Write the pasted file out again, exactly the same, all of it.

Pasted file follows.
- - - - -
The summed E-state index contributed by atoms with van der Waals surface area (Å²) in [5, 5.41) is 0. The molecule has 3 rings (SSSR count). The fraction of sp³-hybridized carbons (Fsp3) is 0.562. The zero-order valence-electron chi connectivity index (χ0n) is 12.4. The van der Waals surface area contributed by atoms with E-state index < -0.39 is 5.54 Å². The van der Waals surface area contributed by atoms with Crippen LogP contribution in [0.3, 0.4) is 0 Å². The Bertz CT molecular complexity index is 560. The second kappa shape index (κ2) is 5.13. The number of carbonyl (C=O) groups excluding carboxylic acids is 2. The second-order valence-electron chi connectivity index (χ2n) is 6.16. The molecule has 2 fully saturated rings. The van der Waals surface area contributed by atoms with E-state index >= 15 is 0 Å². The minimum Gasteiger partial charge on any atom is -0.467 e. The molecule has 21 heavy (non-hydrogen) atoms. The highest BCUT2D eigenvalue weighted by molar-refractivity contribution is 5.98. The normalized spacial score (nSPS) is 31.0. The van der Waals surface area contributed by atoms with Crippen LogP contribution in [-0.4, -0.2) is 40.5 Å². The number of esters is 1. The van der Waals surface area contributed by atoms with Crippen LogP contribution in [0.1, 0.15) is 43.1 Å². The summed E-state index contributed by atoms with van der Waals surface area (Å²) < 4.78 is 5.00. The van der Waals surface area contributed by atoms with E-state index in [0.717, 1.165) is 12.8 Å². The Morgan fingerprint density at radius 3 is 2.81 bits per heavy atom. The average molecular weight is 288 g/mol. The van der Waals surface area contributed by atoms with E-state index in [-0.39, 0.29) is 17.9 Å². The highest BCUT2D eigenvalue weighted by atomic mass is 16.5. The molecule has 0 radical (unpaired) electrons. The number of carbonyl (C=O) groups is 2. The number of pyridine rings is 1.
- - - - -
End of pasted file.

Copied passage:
The summed E-state index contributed by atoms with van der Waals surface area (Å²) in [5, 5.41) is 0. The molecule has 3 rings (SSSR count). The fraction of sp³-hybridized carbons (Fsp3) is 0.562. The zero-order valence-electron chi connectivity index (χ0n) is 12.4. The van der Waals surface area contributed by atoms with E-state index < -0.39 is 5.54 Å². The van der Waals surface area contributed by atoms with Crippen LogP contribution in [0.3, 0.4) is 0 Å². The Bertz CT molecular complexity index is 560. The second kappa shape index (κ2) is 5.13. The number of carbonyl (C=O) groups excluding carboxylic acids is 2. The second-order valence-electron chi connectivity index (χ2n) is 6.16. The molecule has 2 fully saturated rings. The van der Waals surface area contributed by atoms with E-state index >= 15 is 0 Å². The minimum Gasteiger partial charge on any atom is -0.467 e. The molecule has 21 heavy (non-hydrogen) atoms. The highest BCUT2D eigenvalue weighted by molar-refractivity contribution is 5.98. The normalized spacial score (nSPS) is 31.0. The van der Waals surface area contributed by atoms with Crippen LogP contribution in [-0.4, -0.2) is 40.5 Å². The number of esters is 1. The van der Waals surface area contributed by atoms with Crippen LogP contribution in [0.1, 0.15) is 43.1 Å². The summed E-state index contributed by atoms with van der Waals surface area (Å²) < 4.78 is 5.00. The van der Waals surface area contributed by atoms with E-state index in [0.717, 1.165) is 12.8 Å². The Morgan fingerprint density at radius 3 is 2.81 bits per heavy atom. The average molecular weight is 288 g/mol. The van der Waals surface area contributed by atoms with E-state index in [-0.39, 0.29) is 17.9 Å². The highest BCUT2D eigenvalue weighted by atomic mass is 16.5. The molecule has 0 radical (unpaired) electrons. The number of carbonyl (C=O) groups is 2. The number of pyridine rings is 1.